University launches its own record label


On 20 April St Andrews dropped what can only be described as the ‘phattest mixtape of 2015’ in the form of Salvator Mundi – The Purcell Legacy. Kanye is worried, Beyonce is frantically scribbling away and Alex Turner reportedly dropped the microphone he was holding at the time he was told.

‘How can we release a mixtape?’ you cry. Well it’s because we now have a record label. This tiny little Scottish seaside university town has a record label. How in the name of Hendrix did we manage to get a record label? Announced during On the Rocks last week, the idea appears to have come up in a fit of hubris and spirituality leading to a recording of our very own St Salvator’s Chapel Choir performing the songs of Henry Purcell, John Blow, Jeremiah Clark, and, apparently, the very first recording of an anthem called Hear me O God by William Jackson. Apparently this is exciting. In its own way I suppose it is.

The label, which is predicted by almost all market research to rival Parlophone, Atlantic and EMI by the second quarter of 2016, It is going to be called Sanctiandree, a name which Will.I.Am. went on record describing as ‘dank’ last week. It reportedly plans to release a CD every six months, an idea which I cannot help but find something of a pipe dream at this stage, especially considering all the trials and tribulations of recording music. The St Salvator’s Chapel Choir may have made their first album with ease, but what of the inevitable difficult second album? That third album which is a concept album performed using Mongolian throat singers? Not to mention the crisis when one of the tenors leaves to find himself in Peru and write a solo album? It could be difficult to keep up that kind of rate of release.

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The release date for the first album was of course set, hilariously, for 20 April. Reports of any praising of Jah in the record have been vehemently denied by all involved, but rumours persist that if you play the record backwards the words ‘Rise, Jah and give us your glory’ can be heard throughout the William Jackson number, something which again has been denied. On top of this release the choir are due to embark on an epic US tour this year, where they hope that rumours of the hedonism of previous tours to Spain, Germany and Cyprus will not ruin what I’m sure promises to be an unparalleled success.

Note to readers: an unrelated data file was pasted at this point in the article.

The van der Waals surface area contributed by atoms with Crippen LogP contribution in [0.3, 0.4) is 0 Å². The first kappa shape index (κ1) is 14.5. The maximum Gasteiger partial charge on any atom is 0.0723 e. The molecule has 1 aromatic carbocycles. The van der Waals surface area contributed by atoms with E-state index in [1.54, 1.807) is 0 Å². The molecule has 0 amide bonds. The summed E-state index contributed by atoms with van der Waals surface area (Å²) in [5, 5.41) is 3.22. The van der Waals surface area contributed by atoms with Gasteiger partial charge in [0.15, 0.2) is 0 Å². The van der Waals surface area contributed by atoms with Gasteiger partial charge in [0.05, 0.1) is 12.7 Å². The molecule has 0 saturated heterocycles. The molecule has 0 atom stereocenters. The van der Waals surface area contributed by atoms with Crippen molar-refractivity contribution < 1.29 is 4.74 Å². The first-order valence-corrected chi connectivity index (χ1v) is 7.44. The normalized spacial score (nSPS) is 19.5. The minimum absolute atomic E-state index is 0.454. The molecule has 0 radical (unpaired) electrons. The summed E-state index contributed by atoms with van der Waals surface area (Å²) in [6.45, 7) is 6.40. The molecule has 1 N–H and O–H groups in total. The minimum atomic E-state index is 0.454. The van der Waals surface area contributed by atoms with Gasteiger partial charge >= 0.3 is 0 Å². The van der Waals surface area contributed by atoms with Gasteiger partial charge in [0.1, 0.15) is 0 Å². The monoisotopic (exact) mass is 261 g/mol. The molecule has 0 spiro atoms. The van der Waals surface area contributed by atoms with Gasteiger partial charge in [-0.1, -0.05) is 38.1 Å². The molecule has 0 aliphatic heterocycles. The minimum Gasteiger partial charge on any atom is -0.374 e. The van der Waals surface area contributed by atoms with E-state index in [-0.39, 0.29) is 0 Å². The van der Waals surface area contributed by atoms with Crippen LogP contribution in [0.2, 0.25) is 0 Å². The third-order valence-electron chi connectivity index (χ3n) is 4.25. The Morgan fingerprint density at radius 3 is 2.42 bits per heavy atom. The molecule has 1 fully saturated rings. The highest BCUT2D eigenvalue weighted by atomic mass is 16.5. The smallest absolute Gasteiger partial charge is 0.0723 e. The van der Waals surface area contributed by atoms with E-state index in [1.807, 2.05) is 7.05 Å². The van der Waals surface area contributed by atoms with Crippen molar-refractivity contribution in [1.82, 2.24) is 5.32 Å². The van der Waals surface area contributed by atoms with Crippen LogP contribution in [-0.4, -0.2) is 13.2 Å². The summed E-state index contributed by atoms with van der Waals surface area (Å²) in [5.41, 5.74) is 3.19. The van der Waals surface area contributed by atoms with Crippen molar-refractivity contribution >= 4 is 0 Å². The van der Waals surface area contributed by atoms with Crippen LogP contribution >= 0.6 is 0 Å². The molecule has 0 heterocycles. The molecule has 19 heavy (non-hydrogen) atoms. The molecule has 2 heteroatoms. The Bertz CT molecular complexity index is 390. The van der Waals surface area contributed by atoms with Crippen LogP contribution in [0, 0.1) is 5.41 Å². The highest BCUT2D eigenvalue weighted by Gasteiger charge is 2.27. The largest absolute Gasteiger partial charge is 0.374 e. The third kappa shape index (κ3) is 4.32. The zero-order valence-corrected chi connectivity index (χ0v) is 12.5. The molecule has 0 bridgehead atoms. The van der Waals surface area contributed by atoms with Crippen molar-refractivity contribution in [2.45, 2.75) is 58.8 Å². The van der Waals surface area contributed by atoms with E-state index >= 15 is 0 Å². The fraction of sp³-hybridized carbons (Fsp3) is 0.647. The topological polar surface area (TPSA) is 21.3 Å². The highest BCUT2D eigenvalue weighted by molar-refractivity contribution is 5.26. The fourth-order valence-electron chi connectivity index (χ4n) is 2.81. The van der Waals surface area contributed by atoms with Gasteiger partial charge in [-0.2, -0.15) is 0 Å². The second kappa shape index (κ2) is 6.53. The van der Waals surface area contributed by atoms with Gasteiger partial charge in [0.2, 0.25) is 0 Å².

It is at this point though, that I will stop to apologise. Those reading closely may have realised a slight sarcastic tone in the previous part of the article and for that I am truly sorry. It’s just that my ears pricked up when hearing of a ‘new St Andrews record label’. Hell, it was never going to be rock ’n’ roll, but I thought at least Music is Love could perhaps have tried to get involved, and put out a couple of singles. It would have provided an ideal outlet for new local music. St Andrews might even have become ‘cool’. And then reading the preamble of the concept my hopes were dashed. It appears, certainly considering the name and first release, that the Sanctiandree label will exist solely to perform the self-important circlejerk this university seems uniquely predisposed to performing at all possible moments. St Andrews, seemingly stuck in the past yet also trying desperately to scramble some semblance of modern relevance together, has succeeded in creating a label, an ostensibly exciting thing, and then chosen to release their own be-gowned choir on it. This is, of course, entirely my own opinion on it, but I personally find that type of music intensely depressing, and makes me want to stab my hands with pointed sticks.

I may very well have misjudged the situation too. Perhaps it is primarily a vehicle towards allowing directly university affiliated groups such as the St Salvators Chapel Choir have an outlet in order to spread their music around more easily. This I can respect in theory. But to be the first university in Scotland to create a record label considering we have not only Edinburgh but also Glasgow university to compete with is amazing, especially considering their positions as ‘Places Where Interesting Things Actually Happen’. And it would have been a unique opportunity to perhaps put ourselves slightly closer to their camp, yet we don’t appear to have taken it. Perhaps the label will, eventually strike a deal with Music is Love and suddenly we become a vibrant place for musicians, however in its present state it seems unlikely. Until then, we will simply have to lay on our beds, pondering what could have been while ‘Hear me O God’ warbles blindly onwards in the background.


  1. What a stupid article. Just because you can’t appreciate the music being performed doesn’t mean you have to insult the whole concept.


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